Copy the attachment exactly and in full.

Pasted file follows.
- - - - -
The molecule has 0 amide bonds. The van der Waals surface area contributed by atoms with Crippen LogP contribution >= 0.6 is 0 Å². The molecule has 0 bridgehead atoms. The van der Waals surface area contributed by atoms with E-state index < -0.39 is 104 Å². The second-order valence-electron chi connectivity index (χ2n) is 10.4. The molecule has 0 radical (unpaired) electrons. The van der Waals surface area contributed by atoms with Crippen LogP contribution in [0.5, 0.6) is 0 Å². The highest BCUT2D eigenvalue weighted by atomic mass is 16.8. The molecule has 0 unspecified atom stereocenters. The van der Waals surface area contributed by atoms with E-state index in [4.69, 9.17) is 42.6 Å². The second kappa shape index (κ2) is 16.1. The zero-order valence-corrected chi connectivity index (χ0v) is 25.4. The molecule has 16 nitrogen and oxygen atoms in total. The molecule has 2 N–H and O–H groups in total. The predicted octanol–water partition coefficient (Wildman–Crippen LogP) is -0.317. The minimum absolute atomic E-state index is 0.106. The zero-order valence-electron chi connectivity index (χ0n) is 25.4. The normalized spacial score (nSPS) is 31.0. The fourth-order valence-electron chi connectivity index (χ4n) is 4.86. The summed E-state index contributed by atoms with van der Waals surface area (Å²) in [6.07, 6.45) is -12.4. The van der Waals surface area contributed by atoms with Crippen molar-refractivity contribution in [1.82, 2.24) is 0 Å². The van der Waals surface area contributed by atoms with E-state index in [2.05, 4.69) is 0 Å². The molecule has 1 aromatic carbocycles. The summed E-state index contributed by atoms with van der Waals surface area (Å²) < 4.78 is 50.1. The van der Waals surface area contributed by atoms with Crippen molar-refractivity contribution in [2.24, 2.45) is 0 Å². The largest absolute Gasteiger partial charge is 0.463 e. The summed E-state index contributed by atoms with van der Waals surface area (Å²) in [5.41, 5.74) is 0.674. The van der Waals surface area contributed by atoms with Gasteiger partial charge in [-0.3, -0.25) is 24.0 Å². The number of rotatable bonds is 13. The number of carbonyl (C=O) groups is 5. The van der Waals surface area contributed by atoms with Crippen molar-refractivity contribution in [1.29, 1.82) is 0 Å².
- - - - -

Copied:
The molecule has 0 amide bonds. The van der Waals surface area contributed by atoms with Crippen LogP contribution >= 0.6 is 0 Å². The molecule has 0 bridgehead atoms. The van der Waals surface area contributed by atoms with E-state index < -0.39 is 104 Å². The second-order valence-electron chi connectivity index (χ2n) is 10.4. The molecule has 0 radical (unpaired) electrons. The van der Waals surface area contributed by atoms with Crippen LogP contribution in [0.5, 0.6) is 0 Å². The highest BCUT2D eigenvalue weighted by atomic mass is 16.8. The molecule has 0 unspecified atom stereocenters. The van der Waals surface area contributed by atoms with E-state index in [4.69, 9.17) is 42.6 Å². The second kappa shape index (κ2) is 16.1. The zero-order valence-corrected chi connectivity index (χ0v) is 25.4. The molecule has 16 nitrogen and oxygen atoms in total. The molecule has 2 N–H and O–H groups in total. The predicted octanol–water partition coefficient (Wildman–Crippen LogP) is -0.317. The minimum absolute atomic E-state index is 0.106. The zero-order valence-electron chi connectivity index (χ0n) is 25.4. The normalized spacial score (nSPS) is 31.0. The fourth-order valence-electron chi connectivity index (χ4n) is 4.86. The summed E-state index contributed by atoms with van der Waals surface area (Å²) in [6.07, 6.45) is -12.4. The van der Waals surface area contributed by atoms with Crippen molar-refractivity contribution in [1.82, 2.24) is 0 Å². The van der Waals surface area contributed by atoms with E-state index in [2.05, 4.69) is 0 Å². The molecule has 1 aromatic carbocycles. The summed E-state index contributed by atoms with van der Waals surface area (Å²) < 4.78 is 50.1. The van der Waals surface area contributed by atoms with Crippen molar-refractivity contribution in [2.24, 2.45) is 0 Å². The largest absolute Gasteiger partial charge is 0.463 e. The summed E-state index contributed by atoms with van der Waals surface area (Å²) in [5.41, 5.74) is 0.674. The van der Waals surface area contributed by atoms with Gasteiger partial charge in [-0.3, -0.25) is 24.0 Å². The number of rotatable bonds is 13. The number of carbonyl (C=O) groups is 5. The van der Waals surface area contributed by atoms with Crippen molar-refractivity contribution in [1.29, 1.82) is 0 Å².